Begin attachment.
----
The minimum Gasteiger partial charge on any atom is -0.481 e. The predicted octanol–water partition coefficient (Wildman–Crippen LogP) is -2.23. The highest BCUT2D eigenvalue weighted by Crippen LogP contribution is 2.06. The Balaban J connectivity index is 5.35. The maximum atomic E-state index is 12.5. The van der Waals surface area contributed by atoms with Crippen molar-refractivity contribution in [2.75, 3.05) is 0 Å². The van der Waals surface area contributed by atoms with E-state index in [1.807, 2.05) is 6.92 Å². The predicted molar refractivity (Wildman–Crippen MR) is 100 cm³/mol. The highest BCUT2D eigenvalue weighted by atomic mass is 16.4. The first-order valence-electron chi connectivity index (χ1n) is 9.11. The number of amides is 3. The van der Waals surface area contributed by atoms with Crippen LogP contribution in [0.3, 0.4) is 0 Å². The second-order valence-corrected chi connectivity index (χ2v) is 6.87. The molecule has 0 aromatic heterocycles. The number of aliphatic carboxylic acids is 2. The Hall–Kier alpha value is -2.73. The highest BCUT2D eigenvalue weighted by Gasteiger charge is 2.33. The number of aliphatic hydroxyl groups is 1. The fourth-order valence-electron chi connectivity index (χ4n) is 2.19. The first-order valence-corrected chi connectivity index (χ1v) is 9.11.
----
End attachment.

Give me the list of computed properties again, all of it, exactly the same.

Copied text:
The minimum Gasteiger partial charge on any atom is -0.481 e. The predicted octanol–water partition coefficient (Wildman–Crippen LogP) is -2.23. The highest BCUT2D eigenvalue weighted by Crippen LogP contribution is 2.06. The Balaban J connectivity index is 5.35. The maximum atomic E-state index is 12.5. The van der Waals surface area contributed by atoms with Crippen molar-refractivity contribution in [2.75, 3.05) is 0 Å². The van der Waals surface area contributed by atoms with E-state index in [1.807, 2.05) is 6.92 Å². The predicted molar refractivity (Wildman–Crippen MR) is 100 cm³/mol. The highest BCUT2D eigenvalue weighted by atomic mass is 16.4. The first-order valence-electron chi connectivity index (χ1n) is 9.11. The number of amides is 3. The van der Waals surface area contributed by atoms with Crippen LogP contribution in [0.3, 0.4) is 0 Å². The second-order valence-corrected chi connectivity index (χ2v) is 6.87. The molecule has 0 aromatic heterocycles. The number of aliphatic carboxylic acids is 2. The Hall–Kier alpha value is -2.73. The highest BCUT2D eigenvalue weighted by Gasteiger charge is 2.33. The number of aliphatic hydroxyl groups is 1. The fourth-order valence-electron chi connectivity index (χ4n) is 2.19. The first-order valence-corrected chi connectivity index (χ1v) is 9.11.